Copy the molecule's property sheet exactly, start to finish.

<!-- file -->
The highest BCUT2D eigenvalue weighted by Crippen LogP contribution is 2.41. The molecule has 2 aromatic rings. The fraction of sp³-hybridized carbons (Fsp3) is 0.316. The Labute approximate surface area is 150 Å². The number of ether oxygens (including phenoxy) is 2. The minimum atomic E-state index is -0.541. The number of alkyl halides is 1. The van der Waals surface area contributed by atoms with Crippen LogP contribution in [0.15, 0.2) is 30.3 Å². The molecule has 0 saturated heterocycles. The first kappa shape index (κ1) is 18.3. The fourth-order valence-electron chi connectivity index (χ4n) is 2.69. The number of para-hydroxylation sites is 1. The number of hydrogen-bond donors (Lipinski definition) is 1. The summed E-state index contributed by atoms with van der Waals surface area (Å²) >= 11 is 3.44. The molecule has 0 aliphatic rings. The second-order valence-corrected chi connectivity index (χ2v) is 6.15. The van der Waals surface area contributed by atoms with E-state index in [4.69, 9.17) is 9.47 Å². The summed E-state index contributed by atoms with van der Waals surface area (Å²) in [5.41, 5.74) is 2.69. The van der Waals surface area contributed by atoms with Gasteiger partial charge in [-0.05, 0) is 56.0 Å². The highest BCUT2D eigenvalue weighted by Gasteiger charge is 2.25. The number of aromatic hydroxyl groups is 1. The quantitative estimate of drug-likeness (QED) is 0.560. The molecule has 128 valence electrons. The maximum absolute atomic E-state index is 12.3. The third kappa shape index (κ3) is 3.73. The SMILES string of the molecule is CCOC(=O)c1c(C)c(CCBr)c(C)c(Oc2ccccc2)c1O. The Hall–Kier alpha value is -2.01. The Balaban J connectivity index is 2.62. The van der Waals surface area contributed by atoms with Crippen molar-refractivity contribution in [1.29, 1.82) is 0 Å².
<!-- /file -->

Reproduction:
The highest BCUT2D eigenvalue weighted by Crippen LogP contribution is 2.41. The molecule has 2 aromatic rings. The fraction of sp³-hybridized carbons (Fsp3) is 0.316. The Labute approximate surface area is 150 Å². The number of ether oxygens (including phenoxy) is 2. The minimum atomic E-state index is -0.541. The number of alkyl halides is 1. The van der Waals surface area contributed by atoms with Crippen LogP contribution in [0.15, 0.2) is 30.3 Å². The molecule has 0 saturated heterocycles. The first kappa shape index (κ1) is 18.3. The fourth-order valence-electron chi connectivity index (χ4n) is 2.69. The number of para-hydroxylation sites is 1. The number of hydrogen-bond donors (Lipinski definition) is 1. The summed E-state index contributed by atoms with van der Waals surface area (Å²) >= 11 is 3.44. The molecule has 0 aliphatic rings. The second-order valence-corrected chi connectivity index (χ2v) is 6.15. The van der Waals surface area contributed by atoms with E-state index in [4.69, 9.17) is 9.47 Å². The summed E-state index contributed by atoms with van der Waals surface area (Å²) in [5.41, 5.74) is 2.69. The van der Waals surface area contributed by atoms with Gasteiger partial charge in [-0.05, 0) is 56.0 Å². The highest BCUT2D eigenvalue weighted by Gasteiger charge is 2.25. The number of aromatic hydroxyl groups is 1. The quantitative estimate of drug-likeness (QED) is 0.560. The molecule has 128 valence electrons. The maximum absolute atomic E-state index is 12.3. The third kappa shape index (κ3) is 3.73. The SMILES string of the molecule is CCOC(=O)c1c(C)c(CCBr)c(C)c(Oc2ccccc2)c1O. The Hall–Kier alpha value is -2.01. The Balaban J connectivity index is 2.62. The van der Waals surface area contributed by atoms with Crippen molar-refractivity contribution in [1.29, 1.82) is 0 Å².